By: John M Jerva
DTV in name only sequels to popular action films have always been a curious enjoyment for me. Are they attempts at capitalizing on the name of a popular film to make money? You betcha. Look, I totally understand why it happens and even though these follow ups have nothing to do with the original most of the time, I still enjoy them for the most part.
One shining example of this is the Jarhead series. The original was a dramatic message about the absurdity of war but the subsequent sequels turned it into an action DTV spectacle. They are purely entertaining run and gun military actioners and yes they are right in my wheelhouse.
Another in name only sequel franchise is the MMA infused Never Back Down series which first featured Sean Farris and Cam Gigandet in a modern day MMA retelling of The Karate Kid. The original is a favorite of mine and mostly due to the fact that Djimon Hounsou was in it and he elevates any film that he’s in. Farris and Gigandet were solid too and there was an adequate dose of fight action to be had.
The first two sequels upped the ante as resident martial arts and action star Michael Jai White took over not only starring in but directing them as well. They were not necessarily in name only sequels as Evan Peters appeared in the sophomore entry reprising his character of Max Cooperman from the original in the second thus building a bridge of consistency between the first film and second. Yeah that was it but just that simple bit of casting coupled with extensive, solid fight action from White made number two and three solid additions to the franchise.
This week sees the release of the fourth installment of the franchise titled Never Back Down: Revolt and now we truly have an in name only sequel that has nothing to do with the previous films. That normally isn’t a bad thing with me but unfortunately this entry is a letdown as it is a somewhat sluggish affair with major pacing issues and it’s surprisingly light on actual MMA action.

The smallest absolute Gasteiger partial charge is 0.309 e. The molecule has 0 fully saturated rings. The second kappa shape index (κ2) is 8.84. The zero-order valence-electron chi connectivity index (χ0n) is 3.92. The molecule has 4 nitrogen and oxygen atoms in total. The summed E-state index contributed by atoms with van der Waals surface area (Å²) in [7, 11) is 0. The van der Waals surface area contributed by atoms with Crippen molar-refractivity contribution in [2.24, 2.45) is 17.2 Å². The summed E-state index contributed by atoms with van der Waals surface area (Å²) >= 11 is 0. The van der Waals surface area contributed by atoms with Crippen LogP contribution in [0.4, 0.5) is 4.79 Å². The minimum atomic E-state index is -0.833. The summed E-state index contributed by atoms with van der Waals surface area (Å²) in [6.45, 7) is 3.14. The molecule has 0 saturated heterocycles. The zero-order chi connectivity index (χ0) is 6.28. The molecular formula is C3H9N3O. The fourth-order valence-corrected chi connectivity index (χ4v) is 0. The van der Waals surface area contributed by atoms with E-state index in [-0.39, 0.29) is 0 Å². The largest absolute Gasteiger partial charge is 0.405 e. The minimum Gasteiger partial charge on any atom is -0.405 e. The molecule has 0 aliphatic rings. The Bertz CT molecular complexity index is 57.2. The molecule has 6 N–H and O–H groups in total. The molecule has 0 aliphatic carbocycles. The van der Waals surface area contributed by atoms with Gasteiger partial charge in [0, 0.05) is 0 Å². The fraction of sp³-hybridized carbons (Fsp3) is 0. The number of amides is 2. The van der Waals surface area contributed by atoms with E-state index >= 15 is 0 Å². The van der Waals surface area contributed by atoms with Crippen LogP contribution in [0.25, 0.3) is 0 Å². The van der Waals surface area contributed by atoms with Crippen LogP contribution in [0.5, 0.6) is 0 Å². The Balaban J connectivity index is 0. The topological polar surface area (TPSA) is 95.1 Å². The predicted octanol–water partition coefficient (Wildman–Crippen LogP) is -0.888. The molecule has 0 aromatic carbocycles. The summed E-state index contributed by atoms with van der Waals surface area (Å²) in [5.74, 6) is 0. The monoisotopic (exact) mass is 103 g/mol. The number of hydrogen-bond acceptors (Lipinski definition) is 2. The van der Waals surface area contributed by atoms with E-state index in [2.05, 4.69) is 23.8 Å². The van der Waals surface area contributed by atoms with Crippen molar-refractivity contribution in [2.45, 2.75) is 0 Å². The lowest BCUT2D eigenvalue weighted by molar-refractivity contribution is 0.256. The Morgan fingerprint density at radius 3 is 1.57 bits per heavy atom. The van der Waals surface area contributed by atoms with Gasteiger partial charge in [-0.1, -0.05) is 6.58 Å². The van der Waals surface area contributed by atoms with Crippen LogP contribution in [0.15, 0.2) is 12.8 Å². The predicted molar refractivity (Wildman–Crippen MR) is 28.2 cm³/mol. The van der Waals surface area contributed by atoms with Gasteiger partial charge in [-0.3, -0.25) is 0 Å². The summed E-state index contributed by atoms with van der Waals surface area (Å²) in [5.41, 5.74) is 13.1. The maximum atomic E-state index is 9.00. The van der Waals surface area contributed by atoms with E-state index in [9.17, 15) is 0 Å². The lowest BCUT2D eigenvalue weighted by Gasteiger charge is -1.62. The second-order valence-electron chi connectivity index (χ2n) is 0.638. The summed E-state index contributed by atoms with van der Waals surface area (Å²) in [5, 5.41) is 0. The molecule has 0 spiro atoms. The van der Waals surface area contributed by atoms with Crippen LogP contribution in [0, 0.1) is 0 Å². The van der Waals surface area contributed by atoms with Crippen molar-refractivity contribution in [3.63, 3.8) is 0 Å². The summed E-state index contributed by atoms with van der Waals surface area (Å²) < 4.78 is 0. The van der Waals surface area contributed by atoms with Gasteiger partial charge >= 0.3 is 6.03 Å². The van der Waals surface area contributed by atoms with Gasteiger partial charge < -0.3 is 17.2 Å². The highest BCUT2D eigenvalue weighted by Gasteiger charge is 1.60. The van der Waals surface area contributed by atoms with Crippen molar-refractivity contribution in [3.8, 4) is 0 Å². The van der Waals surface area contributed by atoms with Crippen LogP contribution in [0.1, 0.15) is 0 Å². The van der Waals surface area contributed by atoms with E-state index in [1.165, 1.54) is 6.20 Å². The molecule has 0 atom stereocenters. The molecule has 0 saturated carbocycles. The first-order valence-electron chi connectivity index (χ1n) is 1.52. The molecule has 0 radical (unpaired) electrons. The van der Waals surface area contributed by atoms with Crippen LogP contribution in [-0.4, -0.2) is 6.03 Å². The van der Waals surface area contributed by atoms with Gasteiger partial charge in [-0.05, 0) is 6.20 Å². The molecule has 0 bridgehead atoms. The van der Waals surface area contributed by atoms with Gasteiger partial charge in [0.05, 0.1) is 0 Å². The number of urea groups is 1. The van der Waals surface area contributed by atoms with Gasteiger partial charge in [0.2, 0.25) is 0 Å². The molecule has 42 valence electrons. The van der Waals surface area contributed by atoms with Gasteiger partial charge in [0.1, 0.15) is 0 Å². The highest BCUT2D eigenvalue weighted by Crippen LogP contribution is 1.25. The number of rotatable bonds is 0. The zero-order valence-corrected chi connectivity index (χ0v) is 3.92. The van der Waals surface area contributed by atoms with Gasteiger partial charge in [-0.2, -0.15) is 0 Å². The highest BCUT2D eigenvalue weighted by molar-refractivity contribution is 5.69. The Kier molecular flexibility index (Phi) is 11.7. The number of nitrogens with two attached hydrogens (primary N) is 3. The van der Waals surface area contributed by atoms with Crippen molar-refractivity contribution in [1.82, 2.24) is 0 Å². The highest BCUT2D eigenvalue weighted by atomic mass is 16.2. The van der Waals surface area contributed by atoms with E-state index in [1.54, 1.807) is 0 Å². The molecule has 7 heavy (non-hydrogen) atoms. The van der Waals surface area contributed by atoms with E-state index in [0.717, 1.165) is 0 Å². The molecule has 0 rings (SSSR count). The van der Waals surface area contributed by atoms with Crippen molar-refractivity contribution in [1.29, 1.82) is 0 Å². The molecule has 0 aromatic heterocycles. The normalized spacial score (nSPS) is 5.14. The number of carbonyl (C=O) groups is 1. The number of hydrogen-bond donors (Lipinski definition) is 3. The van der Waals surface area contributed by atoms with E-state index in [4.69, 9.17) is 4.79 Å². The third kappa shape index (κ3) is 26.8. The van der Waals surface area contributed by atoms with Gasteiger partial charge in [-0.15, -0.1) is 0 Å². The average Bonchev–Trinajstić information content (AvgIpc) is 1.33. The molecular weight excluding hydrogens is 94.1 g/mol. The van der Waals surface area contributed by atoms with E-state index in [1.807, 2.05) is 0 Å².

Second time feature film director Kellie Madison takes over in the director’s chair this time and when the project was first announced, I was intrigued as Madison helmed the bone breaking action short film The Gate which stars martial arts phenomena Amy Johnston from Accident Man as well as The Raid and John Wick 3’s Cecep Arif Rahman. That short was an ambitious and creative project that dazzled in the fight choreography department so I was keen to see what Madison had to bring to the table with a full length feature fight flick.
This time around, the franchise switches things up and goes for a female centric entry with Olivia Popica taking the starring reigns as she plays Anya who has just relocated to England from Chechnya with her brother Aslan played by Tommy Bastow. Aslan is an MMA fighter who is looking to succeed in the brutal world of fighting while Anya is going to school to better herself.
Unfortunately Aslan wants a quick payday and he agrees to throw a match that is staged by ruthless criminal Julian (James Faulkner). It seems like a sure bet but Aslan’s pride gets the better of him and he ends up winning the fight to the dismay of his trainer Davy (Cameron Jack) who set the whole thing up. Now Julian wants the money he lost from Aslan’s poor decision making and when he sees Anya fight, he comes up with a dastardly plan.